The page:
“Go back to very basic things. No one has it all. You are entering, in one form or another, a very competitive area…. love the simple things. Don’t expect to be put in any special place… nobody’s going to hoist you to the top, no matter what–unless you prove yourself. Learn the movements for the sake of the movements, and love those movements.”

There are times when you may feel discouraged and unappreciated as a guitarist. You may feel like it’s going to take forever to be able to live up to your own ambitions.

Don’t let it bother you–learn to enjoy the struggle of trying to learn those scales, build strength in your hands, and grow a fanbase. Remember when you could only play for a few minutes at a time before your fingertips would start to hurt? What if you had given up then?

Don’t give up now, either. Guitar is a process.

Know what you love

“I grew up on a farm… I was extremely introverted. I only focused more and more on my skating. If there’s one thing I can say, it’s that I found what I loved and I knew it.”

If you love the guitar, show it. Repay it with your time and focus, and the rewards will only get richer.

On the pressure to “Do something with your life”

In a Speech at UCLA:

“[My parents] had a lot of expectations for me. I wasn’t at all what they wanted or expected in terms of what I did with my life and what they gave me. And that was a struggle throughout that probably solidified my character.”

I’m sure that sounds familiar to more than a few of we long-haired rock guitarists.

Success isn’t always good for your music.

“I see so many people with so much talent and all these attributes I wish I had, and they get what they want whether it be money or fame or whatever they idealize… and then they just stop; they won’t run, they won’t chase anymore. And it somehow robs them of the joy of doing what they did.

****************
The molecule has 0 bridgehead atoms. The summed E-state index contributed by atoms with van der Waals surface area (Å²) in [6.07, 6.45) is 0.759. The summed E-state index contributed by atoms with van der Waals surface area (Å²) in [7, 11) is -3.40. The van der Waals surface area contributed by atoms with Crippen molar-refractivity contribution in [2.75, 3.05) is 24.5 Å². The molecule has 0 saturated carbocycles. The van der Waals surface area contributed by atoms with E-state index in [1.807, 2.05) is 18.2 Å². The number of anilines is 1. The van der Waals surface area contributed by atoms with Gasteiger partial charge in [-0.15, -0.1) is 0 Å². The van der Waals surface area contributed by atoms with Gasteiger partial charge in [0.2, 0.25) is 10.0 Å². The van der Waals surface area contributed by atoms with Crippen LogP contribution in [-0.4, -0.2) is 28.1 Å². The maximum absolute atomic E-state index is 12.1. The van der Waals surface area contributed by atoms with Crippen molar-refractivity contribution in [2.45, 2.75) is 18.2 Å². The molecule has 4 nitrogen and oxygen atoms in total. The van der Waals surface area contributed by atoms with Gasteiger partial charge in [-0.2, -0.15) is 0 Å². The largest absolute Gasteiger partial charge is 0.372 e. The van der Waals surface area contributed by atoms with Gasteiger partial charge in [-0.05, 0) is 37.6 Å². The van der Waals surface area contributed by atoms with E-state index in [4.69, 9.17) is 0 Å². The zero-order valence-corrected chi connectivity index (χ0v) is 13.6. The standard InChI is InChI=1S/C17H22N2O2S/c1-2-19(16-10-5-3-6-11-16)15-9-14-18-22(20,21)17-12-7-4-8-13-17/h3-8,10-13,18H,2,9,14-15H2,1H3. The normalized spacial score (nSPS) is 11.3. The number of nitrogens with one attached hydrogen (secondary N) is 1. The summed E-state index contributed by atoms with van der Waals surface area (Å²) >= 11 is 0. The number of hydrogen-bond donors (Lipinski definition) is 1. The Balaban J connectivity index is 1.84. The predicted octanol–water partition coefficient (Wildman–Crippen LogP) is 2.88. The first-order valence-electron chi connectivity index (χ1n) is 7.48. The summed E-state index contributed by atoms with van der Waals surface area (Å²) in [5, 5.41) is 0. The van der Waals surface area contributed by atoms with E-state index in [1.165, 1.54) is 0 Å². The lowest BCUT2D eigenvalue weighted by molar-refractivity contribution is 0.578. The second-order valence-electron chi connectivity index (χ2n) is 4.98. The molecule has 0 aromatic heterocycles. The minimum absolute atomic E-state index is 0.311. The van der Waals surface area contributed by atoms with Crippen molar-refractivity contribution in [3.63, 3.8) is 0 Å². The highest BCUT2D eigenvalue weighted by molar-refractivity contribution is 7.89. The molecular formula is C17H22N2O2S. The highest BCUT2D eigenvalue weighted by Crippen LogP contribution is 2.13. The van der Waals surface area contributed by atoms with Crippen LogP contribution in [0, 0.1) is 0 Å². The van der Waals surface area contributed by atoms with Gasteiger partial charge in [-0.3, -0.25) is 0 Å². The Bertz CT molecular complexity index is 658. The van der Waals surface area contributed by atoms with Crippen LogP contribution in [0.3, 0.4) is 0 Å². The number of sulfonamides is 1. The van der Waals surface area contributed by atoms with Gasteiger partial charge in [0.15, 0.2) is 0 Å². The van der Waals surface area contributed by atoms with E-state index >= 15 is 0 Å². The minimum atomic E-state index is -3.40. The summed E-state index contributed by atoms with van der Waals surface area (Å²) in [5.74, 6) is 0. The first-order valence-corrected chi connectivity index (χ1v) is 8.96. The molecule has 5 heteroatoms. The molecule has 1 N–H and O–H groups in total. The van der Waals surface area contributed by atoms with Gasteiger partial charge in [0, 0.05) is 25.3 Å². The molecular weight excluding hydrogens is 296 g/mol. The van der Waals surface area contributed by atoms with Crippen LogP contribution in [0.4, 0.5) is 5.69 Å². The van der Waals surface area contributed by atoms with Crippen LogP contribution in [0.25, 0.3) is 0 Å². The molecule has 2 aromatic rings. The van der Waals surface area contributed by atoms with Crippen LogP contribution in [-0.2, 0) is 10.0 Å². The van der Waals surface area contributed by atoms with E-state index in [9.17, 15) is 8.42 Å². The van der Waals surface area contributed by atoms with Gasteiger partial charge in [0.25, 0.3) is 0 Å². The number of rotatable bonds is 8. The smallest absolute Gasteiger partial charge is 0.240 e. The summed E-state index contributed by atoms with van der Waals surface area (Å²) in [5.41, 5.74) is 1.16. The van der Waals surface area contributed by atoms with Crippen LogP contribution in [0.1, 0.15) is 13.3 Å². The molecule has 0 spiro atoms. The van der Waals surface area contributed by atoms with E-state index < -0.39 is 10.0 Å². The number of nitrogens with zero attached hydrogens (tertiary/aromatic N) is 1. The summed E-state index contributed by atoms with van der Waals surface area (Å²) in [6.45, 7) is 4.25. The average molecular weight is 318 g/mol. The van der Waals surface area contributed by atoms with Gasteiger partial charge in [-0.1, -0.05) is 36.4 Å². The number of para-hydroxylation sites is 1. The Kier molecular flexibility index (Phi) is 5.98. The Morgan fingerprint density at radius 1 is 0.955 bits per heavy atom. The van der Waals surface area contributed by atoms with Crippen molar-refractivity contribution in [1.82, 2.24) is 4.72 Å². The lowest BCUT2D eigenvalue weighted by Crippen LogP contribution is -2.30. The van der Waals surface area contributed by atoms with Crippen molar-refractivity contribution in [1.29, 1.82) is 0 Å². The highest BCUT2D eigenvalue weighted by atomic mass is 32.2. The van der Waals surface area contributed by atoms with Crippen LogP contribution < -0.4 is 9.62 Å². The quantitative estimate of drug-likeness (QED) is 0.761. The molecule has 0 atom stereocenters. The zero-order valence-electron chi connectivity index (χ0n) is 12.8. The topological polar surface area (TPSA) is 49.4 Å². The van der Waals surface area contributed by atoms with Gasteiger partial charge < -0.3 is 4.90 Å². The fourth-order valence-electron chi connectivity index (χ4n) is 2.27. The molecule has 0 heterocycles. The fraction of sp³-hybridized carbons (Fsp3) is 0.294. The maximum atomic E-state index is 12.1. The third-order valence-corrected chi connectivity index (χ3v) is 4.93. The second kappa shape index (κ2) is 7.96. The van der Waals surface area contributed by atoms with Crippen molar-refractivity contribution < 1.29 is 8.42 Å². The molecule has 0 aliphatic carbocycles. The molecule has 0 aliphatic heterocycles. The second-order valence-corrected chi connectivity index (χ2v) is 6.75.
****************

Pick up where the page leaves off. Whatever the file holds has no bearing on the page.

“Who are you? What is your distinct contribution? That is so valuable whether it gets you anything or not. Trophies? Doesn’t matter. If you know you did it, that’s what keeps you going, you know? Success is illusive.”

On performance and rehearsal

“Some people really rise to competition. When all eyes are on, they do things they could never do… I’m the opposite. I just shut down. So to do well, I had to work extra hard.”

It helps to know whether you are the type that thrives in live situations. If so, get out there as much as you can! If you’re more like Rodney and tend to freeze up when you know people are watching, like him you’ll have to work extra hard, rehearse, and develop performance skills to help you cope.

Love it.

“I can’t wait to wake up and try something new. I can’t sleep at night because I want to try something new.”

Some people never find something they can be this passionate about–if you love music and love the guitar, you’re luckier than much of the population. So crank it up! Stay up late. And keep having a good time.

Quotes from:

Rodney Mullen Interview, 2003 Slamtrick Italy: http://www.youtube.com/watch?v=ekzjzFFE_pY

Rodney Mullen and Tony Hawk Talk: https://www.youtube.com/watch?v=v2xWBlfr1h0

Rodney Mullen Interview: (Removed from YouTube since this article was posted)

Rodney Mullen at UCLA: http://www.youtube.com/watch?v=x_6MJJMvwO0


Nicholas Tozier

Nicholas Tozier is a book hoarder and songbird from the woods of Maine. In 2012 he made a small cameo in Songwriting Without Boundaries by Berklee professor Pat Pattison, and was named one of CDBaby’s top 10 Songwriting Resources to follow on Twitter.